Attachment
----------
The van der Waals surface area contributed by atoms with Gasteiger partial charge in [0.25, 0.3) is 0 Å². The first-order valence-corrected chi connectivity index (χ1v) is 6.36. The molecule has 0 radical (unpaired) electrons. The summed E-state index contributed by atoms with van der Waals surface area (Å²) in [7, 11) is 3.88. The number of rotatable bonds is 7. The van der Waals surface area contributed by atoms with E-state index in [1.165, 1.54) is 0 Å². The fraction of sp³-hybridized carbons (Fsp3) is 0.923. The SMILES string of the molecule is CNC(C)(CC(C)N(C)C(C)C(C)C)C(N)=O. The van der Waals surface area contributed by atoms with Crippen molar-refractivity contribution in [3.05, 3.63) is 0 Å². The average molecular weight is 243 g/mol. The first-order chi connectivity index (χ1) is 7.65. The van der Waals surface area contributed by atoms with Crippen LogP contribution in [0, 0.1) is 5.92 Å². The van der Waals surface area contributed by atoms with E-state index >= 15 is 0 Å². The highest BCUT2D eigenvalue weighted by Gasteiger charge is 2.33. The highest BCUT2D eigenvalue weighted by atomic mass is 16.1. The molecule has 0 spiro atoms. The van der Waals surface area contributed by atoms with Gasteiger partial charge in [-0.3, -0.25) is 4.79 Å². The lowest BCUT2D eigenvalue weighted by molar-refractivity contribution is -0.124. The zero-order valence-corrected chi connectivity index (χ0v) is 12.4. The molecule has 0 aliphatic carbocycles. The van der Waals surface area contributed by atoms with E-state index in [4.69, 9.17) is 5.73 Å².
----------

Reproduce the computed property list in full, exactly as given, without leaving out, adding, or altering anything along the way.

The van der Waals surface area contributed by atoms with Gasteiger partial charge in [0.25, 0.3) is 0 Å². The first-order valence-corrected chi connectivity index (χ1v) is 6.36. The molecule has 0 radical (unpaired) electrons. The summed E-state index contributed by atoms with van der Waals surface area (Å²) in [7, 11) is 3.88. The number of rotatable bonds is 7. The van der Waals surface area contributed by atoms with E-state index in [1.165, 1.54) is 0 Å². The fraction of sp³-hybridized carbons (Fsp3) is 0.923. The SMILES string of the molecule is CNC(C)(CC(C)N(C)C(C)C(C)C)C(N)=O. The van der Waals surface area contributed by atoms with Crippen molar-refractivity contribution in [3.05, 3.63) is 0 Å². The average molecular weight is 243 g/mol. The first-order chi connectivity index (χ1) is 7.65. The van der Waals surface area contributed by atoms with Crippen LogP contribution in [0, 0.1) is 5.92 Å². The van der Waals surface area contributed by atoms with E-state index >= 15 is 0 Å². The highest BCUT2D eigenvalue weighted by Gasteiger charge is 2.33. The highest BCUT2D eigenvalue weighted by atomic mass is 16.1. The molecule has 0 spiro atoms. The van der Waals surface area contributed by atoms with Gasteiger partial charge in [-0.3, -0.25) is 4.79 Å². The lowest BCUT2D eigenvalue weighted by molar-refractivity contribution is -0.124. The zero-order valence-corrected chi connectivity index (χ0v) is 12.4. The molecule has 0 aliphatic carbocycles. The van der Waals surface area contributed by atoms with E-state index in [4.69, 9.17) is 5.73 Å².